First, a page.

Aug 5, 2013

The Element of Surprise in Jonah

"The element of surprise is the key structural device employed by the writer of Jonah. Before 3:10–4:1, the writer misdirects the readers, leading them to picture Yahweh as a God of wrath who pursues persons or groups until they are appropriately punished, and leading them to see Jonah as a reluctant, passive prophet who flees the task of crying against a wicked city. The repentance of the Ninevites poses an intriguing problem, since no one has up to this point in the book repented and sought God’s forgiveness, and the question rings out: “Will this wrathful God forgive Nineveh?” The writer then springs his surprise: God does indeed repent of the evil he had intended to inflict on Nineveh, while the seemingly passive Jonah issues a furious fusillade against God (3:10 and 4:l). The element of surprise makes the readers vulnerable and therefore receptive to the writer’s basic point that Jonah’s anger and vindictiveness are inappropriate in the light of the forgiving nature of God. The final chapter emphasizes this point by means of the dialogue between Jonah and God, wherein God is clearly portrayed as one eager to forgive his creatures, while Jonah is seen to be excessively self-serving."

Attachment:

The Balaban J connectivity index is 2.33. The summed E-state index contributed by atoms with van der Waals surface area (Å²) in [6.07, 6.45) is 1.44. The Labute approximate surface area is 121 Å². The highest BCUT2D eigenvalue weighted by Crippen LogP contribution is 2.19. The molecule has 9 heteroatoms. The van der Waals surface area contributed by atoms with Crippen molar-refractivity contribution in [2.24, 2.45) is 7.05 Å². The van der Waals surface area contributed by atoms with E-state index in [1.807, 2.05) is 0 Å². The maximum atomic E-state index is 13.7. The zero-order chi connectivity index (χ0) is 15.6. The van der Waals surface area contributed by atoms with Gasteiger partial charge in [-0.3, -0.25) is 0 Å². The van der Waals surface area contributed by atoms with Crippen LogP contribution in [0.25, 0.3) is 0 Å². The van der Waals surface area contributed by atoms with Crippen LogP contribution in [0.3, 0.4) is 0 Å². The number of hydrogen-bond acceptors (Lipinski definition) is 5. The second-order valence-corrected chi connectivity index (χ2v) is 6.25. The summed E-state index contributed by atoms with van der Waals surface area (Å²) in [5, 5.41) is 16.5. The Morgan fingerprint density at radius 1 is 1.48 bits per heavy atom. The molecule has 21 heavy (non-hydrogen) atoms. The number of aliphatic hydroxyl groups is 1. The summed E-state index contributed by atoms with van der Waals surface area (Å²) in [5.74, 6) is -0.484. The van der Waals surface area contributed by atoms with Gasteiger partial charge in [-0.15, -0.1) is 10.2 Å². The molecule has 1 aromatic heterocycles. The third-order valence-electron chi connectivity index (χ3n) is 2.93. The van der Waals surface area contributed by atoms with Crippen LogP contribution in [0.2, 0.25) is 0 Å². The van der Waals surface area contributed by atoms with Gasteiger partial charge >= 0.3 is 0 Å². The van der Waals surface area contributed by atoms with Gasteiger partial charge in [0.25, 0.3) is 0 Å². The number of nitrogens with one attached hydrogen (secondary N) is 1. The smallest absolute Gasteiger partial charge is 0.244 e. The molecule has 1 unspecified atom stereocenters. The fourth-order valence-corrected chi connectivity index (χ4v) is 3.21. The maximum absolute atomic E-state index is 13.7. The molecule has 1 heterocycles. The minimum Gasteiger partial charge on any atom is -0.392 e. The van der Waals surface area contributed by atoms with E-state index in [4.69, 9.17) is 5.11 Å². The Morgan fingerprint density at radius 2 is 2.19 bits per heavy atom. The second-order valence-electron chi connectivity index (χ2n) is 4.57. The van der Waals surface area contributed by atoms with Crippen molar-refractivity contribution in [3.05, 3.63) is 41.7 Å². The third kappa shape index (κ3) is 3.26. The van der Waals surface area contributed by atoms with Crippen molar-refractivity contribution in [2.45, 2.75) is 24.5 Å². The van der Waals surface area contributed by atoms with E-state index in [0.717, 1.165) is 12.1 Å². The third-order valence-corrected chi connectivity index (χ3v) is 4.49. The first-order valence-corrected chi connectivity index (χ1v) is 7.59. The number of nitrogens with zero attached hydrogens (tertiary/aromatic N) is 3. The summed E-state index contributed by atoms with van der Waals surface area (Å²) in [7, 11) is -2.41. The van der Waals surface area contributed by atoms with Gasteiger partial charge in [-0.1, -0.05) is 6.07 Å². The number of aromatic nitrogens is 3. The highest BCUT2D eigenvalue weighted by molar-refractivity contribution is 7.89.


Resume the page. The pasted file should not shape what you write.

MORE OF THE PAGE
Alan Jon Hauser, “Jonah: In Pursuit of the Dove,” Journal of Biblical Literature 104 (1985): 37.


1 comment:

Anonymous said...

"The writer" being, as recognized by Biblical authorities, is Jonah, the prophet. It is an interesting, subtle mechanism to suggest Jonah presented this story in a manner designed to manipulate his "readership." Nevertheless...

This is a far more profound and challenging "tale" than you suspect or perhaps had the room to explore. Written in first person, yet explicitly demonstrating Jonah's obstinacy and non-PC attitudes toward an entire race and city, the story is quite honest in its narration...and quite a character study, to boot, of both Jonah and God. --Lucas Cole